|Adult male Bald Eagle Haliaeetus leucocephalus; initiating a high speed 100+ mph hunting dive into the John Bunker Sands Wetlands|
Now it's a place where nature and state-of-the-art science collide on the Trinity River. Where the only crop grown is water. The byproduct is a unique habitat for wildlife rarely seen in North Texas. Home to eagles, bobcats, otters and hawks the spectacular vistas of the public-private partnership are a real gift to North Texans.
|John Bunker Sands Wetlands at sunset under a rising full moon, March 2013|
|Catwalk above the Wetland Cells|
|JBS Bald Eagle|
John Bunker Sands Website: www.wetlandcenter.com
East Fork Raw Water Project: http://www.ntmwd.com/re-use_info.html
Open first and third saturdays of the month, $5 admission 9am-4pm, open other times by appointment. A visitor center with displays, restrooms, classrooms and meeting room sits at the headquarters with a commanding hilltop view of the wetlands. Rocking chairs are free.
Bald Eagle nest is on far south end of property along a utility right of way. Directions to the nest can be found further down in this post.
Known mostly by Dallasites as the part of DFW where people congregate to buy fireworks for the 4th it makes for an interesting drive from Dallas. One can head back to Big D as an alternate route using Malloy Bridge or other old country roads that head back towards Wilmer and Ferris. The landscape is full of nameless odd little communities down that way. Peppered with front yards featuring long forgotten front yard plastic nativity shepherds, wind flapping textiles and old half taken apart motorcycles. Worth a look.
|Looking out over the wetlands from the visitor center|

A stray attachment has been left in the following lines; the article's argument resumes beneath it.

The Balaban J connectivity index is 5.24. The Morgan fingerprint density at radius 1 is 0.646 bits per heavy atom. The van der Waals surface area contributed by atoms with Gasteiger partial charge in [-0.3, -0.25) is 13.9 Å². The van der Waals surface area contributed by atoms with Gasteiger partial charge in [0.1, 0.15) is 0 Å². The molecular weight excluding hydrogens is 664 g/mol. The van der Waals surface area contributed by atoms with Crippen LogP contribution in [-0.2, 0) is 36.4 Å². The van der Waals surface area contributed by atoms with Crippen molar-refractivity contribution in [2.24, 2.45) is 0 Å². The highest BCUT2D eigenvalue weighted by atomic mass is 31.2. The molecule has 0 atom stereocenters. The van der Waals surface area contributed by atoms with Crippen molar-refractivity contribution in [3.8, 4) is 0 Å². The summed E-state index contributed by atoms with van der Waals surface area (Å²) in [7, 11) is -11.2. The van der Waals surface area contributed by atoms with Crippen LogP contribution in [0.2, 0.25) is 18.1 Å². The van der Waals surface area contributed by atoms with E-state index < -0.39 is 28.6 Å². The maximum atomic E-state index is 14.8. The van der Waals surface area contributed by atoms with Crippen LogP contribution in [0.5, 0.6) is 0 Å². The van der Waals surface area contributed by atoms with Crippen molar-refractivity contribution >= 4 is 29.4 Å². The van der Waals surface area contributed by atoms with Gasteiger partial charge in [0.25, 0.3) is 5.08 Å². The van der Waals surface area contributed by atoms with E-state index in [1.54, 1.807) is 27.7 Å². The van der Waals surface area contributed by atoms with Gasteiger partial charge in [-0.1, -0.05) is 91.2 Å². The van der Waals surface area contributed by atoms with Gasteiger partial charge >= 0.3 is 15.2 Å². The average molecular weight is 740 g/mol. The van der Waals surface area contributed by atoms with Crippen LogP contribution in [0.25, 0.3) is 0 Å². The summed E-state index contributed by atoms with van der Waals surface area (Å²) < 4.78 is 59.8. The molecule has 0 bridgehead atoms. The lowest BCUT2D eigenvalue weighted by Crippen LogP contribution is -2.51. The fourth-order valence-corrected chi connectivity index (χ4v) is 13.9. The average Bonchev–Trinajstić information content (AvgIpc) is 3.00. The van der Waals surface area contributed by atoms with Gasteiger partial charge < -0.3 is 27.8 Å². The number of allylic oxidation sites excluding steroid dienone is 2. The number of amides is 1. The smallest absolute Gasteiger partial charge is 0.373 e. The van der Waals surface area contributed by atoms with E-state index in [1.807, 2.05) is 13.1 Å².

How it works
The wetland processes 40-90 million gallons of water per day. The water is a mix of treated wastewater and water from the Trinity River discharged below Lake Ray Hubbard. Pumped in by a trio of 300 horsepower pumps from the river to the head of the wetlands. From there it's all nature and gravity at work inside the wetlands.
The whole process, start to finish takes 7-10 days. At the end of that time period, the water is so clean that it can be pumped back up into Lake Lavon for human consumption. Which is exactly what happens. Three, 3,000 horsepower pumps take the water out of the wetlands and pump the water up the Trinity in 43 miles of pipeline back to Lake Lavon where it can be reused for municipal water use. The amount of water cleaned in the Wetlands everyday is equal to the amount of water pumped out of Lake Lavon by the North Texas Municipal Water District.
|Hawk hunting the wetland cells|
|Master Naturalist Bill Holston left, Scott Hudson right, with wildlife viewing blind in background|
|Male Bald Eagle at John Bunker Sands|
This particular trip was in March 2013 when many of the birds of the polar north, land of the Midnight Sun were still in Texas.
|Northern Shoveler Anas clypeata|
|Male Northern Shoveler|
|American White Pelican Pelecanus erythrorhynchos|
One of America's largest birds the American White Pelican has a wingspan of nine feet and is easy to identify by a unique black band running down the wings. Many think these are birds of the sea but in actuality are inland birds. Banded individuals in this flock suggest they summer in the far reaches of Idaho, Wyoming and Montana in the Yellowstone, Madison, Snake and Columbia drainages.
|Flight of pelicans over the John Bunker Sands|
|Pelicans fishing at John Bunker Sands|
|American Coots and Blue-Winged Teal|
|American Coot Fulica americana|
Coots communicate distress to each other by exposing their under tail coverts or displaying a swollen shield when alarmed by potential dangers such as hawks, airplanes, or predatory mammals. Similarly, aggressive displays are not restricted to avian intruders.
|Blue-winged Teal Anas discors taking flight|
|Great Egret Ardea alba|
|Red-winged Blackbird Agelaius phoeniceus|
|Northern Harrier (right foreground) jumping a pond of ducks, coots, cormorants|
Below, a White Faced Ibis flies over the wetlands, a rare sight for early spring the birds are more numerous in the summer months. Habitat loss in Texas has dwindled the numbers of this ibis species and is now afforded protection as a Threatened Species.
|White Faced Ibis Plegadis chihi listed as a Threatened Species, flies over the John Bunker Sands Wetlands|
|Flushed Northern Shovelers landing in a pond of lotus|
Eagles of John Bunker Sands
|Male Bald Eagle over John Bunker Sands|